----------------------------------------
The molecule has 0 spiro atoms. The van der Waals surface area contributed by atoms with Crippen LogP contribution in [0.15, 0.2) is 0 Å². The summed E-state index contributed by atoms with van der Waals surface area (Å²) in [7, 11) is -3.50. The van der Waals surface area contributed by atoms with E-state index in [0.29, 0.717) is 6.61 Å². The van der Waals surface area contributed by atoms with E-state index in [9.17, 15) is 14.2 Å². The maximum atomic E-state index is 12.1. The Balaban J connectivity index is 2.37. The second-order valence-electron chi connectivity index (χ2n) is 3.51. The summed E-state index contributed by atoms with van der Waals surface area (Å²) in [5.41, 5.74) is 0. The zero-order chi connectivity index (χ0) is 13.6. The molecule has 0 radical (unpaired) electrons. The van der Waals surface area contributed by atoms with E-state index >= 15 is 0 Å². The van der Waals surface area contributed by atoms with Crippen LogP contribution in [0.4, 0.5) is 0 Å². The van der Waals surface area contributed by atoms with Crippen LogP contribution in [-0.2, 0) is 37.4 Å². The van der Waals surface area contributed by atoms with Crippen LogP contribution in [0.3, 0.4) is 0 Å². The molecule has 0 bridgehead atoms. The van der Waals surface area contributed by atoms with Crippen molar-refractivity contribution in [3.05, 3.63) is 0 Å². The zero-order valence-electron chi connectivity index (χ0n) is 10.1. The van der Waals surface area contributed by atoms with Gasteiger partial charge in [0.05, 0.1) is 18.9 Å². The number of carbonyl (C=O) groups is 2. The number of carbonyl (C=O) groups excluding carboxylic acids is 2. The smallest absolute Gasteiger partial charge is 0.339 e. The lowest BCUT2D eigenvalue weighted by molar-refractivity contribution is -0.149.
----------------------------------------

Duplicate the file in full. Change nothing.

The molecule has 0 spiro atoms. The van der Waals surface area contributed by atoms with Crippen LogP contribution in [0.15, 0.2) is 0 Å². The summed E-state index contributed by atoms with van der Waals surface area (Å²) in [7, 11) is -3.50. The van der Waals surface area contributed by atoms with E-state index in [0.29, 0.717) is 6.61 Å². The van der Waals surface area contributed by atoms with E-state index in [9.17, 15) is 14.2 Å². The maximum atomic E-state index is 12.1. The Balaban J connectivity index is 2.37. The second-order valence-electron chi connectivity index (χ2n) is 3.51. The summed E-state index contributed by atoms with van der Waals surface area (Å²) in [5.41, 5.74) is 0. The zero-order chi connectivity index (χ0) is 13.6. The molecule has 0 radical (unpaired) electrons. The van der Waals surface area contributed by atoms with E-state index >= 15 is 0 Å². The van der Waals surface area contributed by atoms with Crippen LogP contribution in [0.4, 0.5) is 0 Å². The van der Waals surface area contributed by atoms with Crippen LogP contribution in [-0.2, 0) is 37.4 Å². The van der Waals surface area contributed by atoms with Crippen LogP contribution in [0.3, 0.4) is 0 Å². The molecule has 0 bridgehead atoms. The van der Waals surface area contributed by atoms with Crippen molar-refractivity contribution in [3.05, 3.63) is 0 Å². The zero-order valence-electron chi connectivity index (χ0n) is 10.1. The van der Waals surface area contributed by atoms with Gasteiger partial charge in [0.05, 0.1) is 18.9 Å². The number of carbonyl (C=O) groups is 2. The number of carbonyl (C=O) groups excluding carboxylic acids is 2. The smallest absolute Gasteiger partial charge is 0.339 e. The lowest BCUT2D eigenvalue weighted by molar-refractivity contribution is -0.149.